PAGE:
Friday, July 9, 2010

Separation of Church and State: Not So Great

I’ve always considered the separation of church and state one of the things that makes America great. Any person of any religion is free to practice their beliefs without fear of persecution. Pretty nifty idea. Catholics, Protestants, Jews, Muslims, Buddhists, you name it, they can do it. As long as no one is getting hurt, it’s fair game. So what’s the problem?

The problem is that the separation of church and state is actually preventing me from fully practicing my religion. There can be no religious displays on public property. No one can put a Christmas manger on the grassy area downtown, or a Crucifix during Easter, and how about taking “Under God” out of the pledge of allegiance? It’s not just Catholics, I fully acknowledge that the other religions are stunted too. Therein lies the problem. We are required to be considerate not to force our religion onto other people. Force them to what? Drive by a Christmas manger on their way to work? I would GLADLY drive by a menorah during Hanukah if it meant I could put up a manger during Christmas. The law doesn’t allow for full religious freedom. We are permitted to practice our religion, BUT ONLY AS FAR AS THE GOVERNMENT SAYS WE CAN. Which brings me to my next point:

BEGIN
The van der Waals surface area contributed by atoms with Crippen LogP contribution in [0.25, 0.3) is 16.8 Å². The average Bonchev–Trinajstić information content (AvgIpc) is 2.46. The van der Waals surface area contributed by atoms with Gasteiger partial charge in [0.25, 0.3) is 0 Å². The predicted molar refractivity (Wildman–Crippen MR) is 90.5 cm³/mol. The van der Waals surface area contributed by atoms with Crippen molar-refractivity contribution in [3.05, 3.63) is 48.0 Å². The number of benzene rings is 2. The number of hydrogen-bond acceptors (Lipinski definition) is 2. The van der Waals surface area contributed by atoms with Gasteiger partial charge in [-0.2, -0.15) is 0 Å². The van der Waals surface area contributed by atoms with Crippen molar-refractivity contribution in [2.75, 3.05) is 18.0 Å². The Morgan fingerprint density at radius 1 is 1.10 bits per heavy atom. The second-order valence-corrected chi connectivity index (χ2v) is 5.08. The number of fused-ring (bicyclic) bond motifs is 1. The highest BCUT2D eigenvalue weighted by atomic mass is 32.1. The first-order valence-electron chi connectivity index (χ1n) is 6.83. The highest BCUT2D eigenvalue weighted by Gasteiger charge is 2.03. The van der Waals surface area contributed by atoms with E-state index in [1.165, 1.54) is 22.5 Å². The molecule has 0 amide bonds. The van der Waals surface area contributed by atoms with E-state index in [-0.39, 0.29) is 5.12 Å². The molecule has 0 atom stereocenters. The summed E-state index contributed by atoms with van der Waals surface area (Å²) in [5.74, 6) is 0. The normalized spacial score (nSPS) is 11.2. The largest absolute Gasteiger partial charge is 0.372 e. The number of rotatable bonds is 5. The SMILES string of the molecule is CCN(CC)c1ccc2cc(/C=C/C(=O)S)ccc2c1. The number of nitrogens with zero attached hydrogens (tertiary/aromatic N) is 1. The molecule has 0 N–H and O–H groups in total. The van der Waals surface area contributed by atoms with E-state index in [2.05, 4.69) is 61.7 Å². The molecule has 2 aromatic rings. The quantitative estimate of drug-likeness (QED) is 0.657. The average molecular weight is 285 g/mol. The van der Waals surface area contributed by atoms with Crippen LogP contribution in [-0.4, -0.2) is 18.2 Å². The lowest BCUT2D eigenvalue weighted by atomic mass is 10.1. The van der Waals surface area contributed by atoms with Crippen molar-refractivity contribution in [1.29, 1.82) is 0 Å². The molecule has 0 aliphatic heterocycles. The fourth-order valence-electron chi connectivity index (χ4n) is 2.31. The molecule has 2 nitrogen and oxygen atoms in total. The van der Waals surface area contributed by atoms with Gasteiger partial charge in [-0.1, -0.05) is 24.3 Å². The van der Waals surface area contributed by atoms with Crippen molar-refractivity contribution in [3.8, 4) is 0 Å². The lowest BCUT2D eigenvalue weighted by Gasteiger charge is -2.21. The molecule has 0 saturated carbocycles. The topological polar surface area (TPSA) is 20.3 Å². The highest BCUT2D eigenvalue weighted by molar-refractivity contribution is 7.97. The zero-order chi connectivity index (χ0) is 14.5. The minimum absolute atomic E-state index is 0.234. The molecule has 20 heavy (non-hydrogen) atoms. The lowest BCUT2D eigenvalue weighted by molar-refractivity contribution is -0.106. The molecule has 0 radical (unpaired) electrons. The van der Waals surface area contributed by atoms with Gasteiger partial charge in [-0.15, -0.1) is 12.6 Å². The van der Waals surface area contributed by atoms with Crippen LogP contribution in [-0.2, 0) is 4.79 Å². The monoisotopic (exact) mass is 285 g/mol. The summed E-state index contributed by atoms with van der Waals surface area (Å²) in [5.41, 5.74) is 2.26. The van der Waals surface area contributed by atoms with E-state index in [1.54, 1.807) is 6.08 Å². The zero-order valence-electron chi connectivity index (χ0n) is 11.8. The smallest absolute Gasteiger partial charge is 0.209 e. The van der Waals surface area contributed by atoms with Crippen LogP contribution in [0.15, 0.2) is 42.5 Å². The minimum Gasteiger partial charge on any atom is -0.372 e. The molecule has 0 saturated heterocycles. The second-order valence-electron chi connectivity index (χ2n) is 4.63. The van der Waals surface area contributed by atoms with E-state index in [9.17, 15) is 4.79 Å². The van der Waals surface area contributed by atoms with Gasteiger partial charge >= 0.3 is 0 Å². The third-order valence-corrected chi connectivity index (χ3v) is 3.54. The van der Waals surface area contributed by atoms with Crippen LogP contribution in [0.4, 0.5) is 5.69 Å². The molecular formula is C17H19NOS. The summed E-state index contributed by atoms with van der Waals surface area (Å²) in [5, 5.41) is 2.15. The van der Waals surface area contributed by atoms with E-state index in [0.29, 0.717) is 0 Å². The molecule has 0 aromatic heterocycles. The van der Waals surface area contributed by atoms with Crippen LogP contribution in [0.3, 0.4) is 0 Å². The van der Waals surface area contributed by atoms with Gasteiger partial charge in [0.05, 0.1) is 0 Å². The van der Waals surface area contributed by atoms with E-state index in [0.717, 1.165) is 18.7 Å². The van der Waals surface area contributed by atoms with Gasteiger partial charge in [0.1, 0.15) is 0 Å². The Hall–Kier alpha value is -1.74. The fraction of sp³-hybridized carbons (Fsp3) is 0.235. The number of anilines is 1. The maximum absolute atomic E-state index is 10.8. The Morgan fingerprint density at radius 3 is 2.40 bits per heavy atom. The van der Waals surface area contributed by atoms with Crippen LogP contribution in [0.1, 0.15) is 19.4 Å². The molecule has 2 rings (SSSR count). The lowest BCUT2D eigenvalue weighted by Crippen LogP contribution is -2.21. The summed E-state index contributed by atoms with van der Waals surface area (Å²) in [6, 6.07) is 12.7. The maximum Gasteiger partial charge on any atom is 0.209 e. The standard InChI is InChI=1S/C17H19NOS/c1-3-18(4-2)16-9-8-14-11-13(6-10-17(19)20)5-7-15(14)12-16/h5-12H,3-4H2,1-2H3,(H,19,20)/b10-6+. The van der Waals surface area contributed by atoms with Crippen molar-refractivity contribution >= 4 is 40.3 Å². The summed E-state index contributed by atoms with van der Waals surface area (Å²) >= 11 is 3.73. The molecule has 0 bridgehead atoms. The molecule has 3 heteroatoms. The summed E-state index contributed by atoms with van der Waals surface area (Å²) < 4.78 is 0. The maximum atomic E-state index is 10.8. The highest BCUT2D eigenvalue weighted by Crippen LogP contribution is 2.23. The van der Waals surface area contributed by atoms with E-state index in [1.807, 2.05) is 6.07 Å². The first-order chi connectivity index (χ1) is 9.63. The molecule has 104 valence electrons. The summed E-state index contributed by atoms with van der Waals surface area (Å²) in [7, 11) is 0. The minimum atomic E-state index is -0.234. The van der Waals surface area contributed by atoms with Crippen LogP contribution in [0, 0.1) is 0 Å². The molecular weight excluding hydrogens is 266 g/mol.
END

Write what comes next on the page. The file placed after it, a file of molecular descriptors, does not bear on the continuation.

The separation of church and state has created a cultural norm where expressions of religion in public is abnormal and socially unacceptable except to people who share your beliefs. Now, I’m not so far removed from my high school and middle school days that I forget how to be cool. I saw plenty of kids at my school in CCD, but we never talked about what we learned in CCD at school. No cool kid ever talked about how he had to skip an engagement because he had to go to church. Kids from religious families are noticed in a negative way when displaying their religion outside of the home.

Society doesn’t change when you get older. Ever see what is most commonly referred to as the “Jesus Fish” on the bumper of somebody’s car? We all have. Once that became a nice way to show some religious expression, the “Darwin Fish” came out: a Jesus Fish with a pair of legs on it. A sticker intended to make fun of people who displayed their religion with a bumper sticker. The sticker isn’t particularly offensive, but it’s a good example of how religion in public is looked down upon. What have you been taught to not bring up in polite conversation? Money, sex, politics, and religion.

The Point: Religion is not supposed to be something you practice an hour each Sunday and at mealtimes on Fridays during Lent. Religion is supposed to be a lifestyle and is part of everything you do. The separation of church and state keeps us from being persecuted for our religious beliefs, but prevents us from certain religious practices.

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